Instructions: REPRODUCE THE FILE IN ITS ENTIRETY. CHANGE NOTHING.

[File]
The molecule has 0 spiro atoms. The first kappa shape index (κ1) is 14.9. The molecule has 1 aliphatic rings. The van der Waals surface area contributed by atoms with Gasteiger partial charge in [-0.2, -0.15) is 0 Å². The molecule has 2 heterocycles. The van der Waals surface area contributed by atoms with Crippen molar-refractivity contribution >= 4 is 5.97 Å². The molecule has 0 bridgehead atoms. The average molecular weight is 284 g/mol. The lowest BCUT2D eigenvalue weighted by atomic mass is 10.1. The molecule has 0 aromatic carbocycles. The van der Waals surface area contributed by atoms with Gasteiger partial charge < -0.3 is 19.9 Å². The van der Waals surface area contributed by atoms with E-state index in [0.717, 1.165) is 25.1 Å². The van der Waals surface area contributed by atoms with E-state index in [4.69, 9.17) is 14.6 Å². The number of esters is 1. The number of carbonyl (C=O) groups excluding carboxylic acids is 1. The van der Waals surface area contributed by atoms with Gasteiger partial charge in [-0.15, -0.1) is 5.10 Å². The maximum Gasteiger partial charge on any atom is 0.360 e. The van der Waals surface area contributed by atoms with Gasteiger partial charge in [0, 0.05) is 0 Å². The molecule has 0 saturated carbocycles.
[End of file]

The molecule has 0 spiro atoms. The first kappa shape index (κ1) is 14.9. The molecule has 1 aliphatic rings. The van der Waals surface area contributed by atoms with Gasteiger partial charge in [-0.2, -0.15) is 0 Å². The molecule has 2 heterocycles. The van der Waals surface area contributed by atoms with Crippen molar-refractivity contribution >= 4 is 5.97 Å². The molecule has 0 bridgehead atoms. The average molecular weight is 284 g/mol. The lowest BCUT2D eigenvalue weighted by atomic mass is 10.1. The molecule has 0 aromatic carbocycles. The van der Waals surface area contributed by atoms with Gasteiger partial charge < -0.3 is 19.9 Å². The van der Waals surface area contributed by atoms with E-state index in [0.717, 1.165) is 25.1 Å². The van der Waals surface area contributed by atoms with E-state index in [4.69, 9.17) is 14.6 Å². The number of esters is 1. The number of carbonyl (C=O) groups excluding carboxylic acids is 1. The van der Waals surface area contributed by atoms with Gasteiger partial charge in [-0.15, -0.1) is 5.10 Å². The maximum Gasteiger partial charge on any atom is 0.360 e. The van der Waals surface area contributed by atoms with Gasteiger partial charge in [0, 0.05) is 0 Å². The molecule has 0 saturated carbocycles.